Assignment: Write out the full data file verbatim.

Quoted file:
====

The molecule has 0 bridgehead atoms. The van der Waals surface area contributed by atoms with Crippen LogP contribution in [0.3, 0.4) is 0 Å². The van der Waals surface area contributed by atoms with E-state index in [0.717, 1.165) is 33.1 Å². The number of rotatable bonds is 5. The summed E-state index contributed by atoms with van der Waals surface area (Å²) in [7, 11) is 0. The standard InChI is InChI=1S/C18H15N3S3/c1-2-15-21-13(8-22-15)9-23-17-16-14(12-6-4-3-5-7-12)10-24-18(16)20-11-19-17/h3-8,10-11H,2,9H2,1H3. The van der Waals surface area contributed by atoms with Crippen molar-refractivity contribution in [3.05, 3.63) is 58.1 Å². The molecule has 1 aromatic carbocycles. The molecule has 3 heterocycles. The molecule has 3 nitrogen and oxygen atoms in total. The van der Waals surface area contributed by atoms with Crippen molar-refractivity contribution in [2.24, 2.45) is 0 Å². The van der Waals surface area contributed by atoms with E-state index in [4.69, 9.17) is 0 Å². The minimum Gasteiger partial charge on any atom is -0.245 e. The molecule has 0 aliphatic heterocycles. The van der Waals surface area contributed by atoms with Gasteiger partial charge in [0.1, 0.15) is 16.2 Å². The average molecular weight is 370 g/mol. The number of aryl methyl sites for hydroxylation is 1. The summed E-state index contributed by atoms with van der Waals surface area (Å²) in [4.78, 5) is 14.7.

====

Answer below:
The molecule has 0 bridgehead atoms. The van der Waals surface area contributed by atoms with Crippen LogP contribution in [0.3, 0.4) is 0 Å². The van der Waals surface area contributed by atoms with E-state index in [0.717, 1.165) is 33.1 Å². The number of rotatable bonds is 5. The summed E-state index contributed by atoms with van der Waals surface area (Å²) in [7, 11) is 0. The standard InChI is InChI=1S/C18H15N3S3/c1-2-15-21-13(8-22-15)9-23-17-16-14(12-6-4-3-5-7-12)10-24-18(16)20-11-19-17/h3-8,10-11H,2,9H2,1H3. The van der Waals surface area contributed by atoms with Crippen molar-refractivity contribution in [3.05, 3.63) is 58.1 Å². The molecule has 1 aromatic carbocycles. The molecule has 3 heterocycles. The molecule has 3 nitrogen and oxygen atoms in total. The van der Waals surface area contributed by atoms with Crippen molar-refractivity contribution in [2.24, 2.45) is 0 Å². The van der Waals surface area contributed by atoms with E-state index in [4.69, 9.17) is 0 Å². The minimum Gasteiger partial charge on any atom is -0.245 e. The molecule has 0 aliphatic heterocycles. The van der Waals surface area contributed by atoms with Gasteiger partial charge in [0.1, 0.15) is 16.2 Å². The average molecular weight is 370 g/mol. The number of aryl methyl sites for hydroxylation is 1. The summed E-state index contributed by atoms with van der Waals surface area (Å²) in [4.78, 5) is 14.7.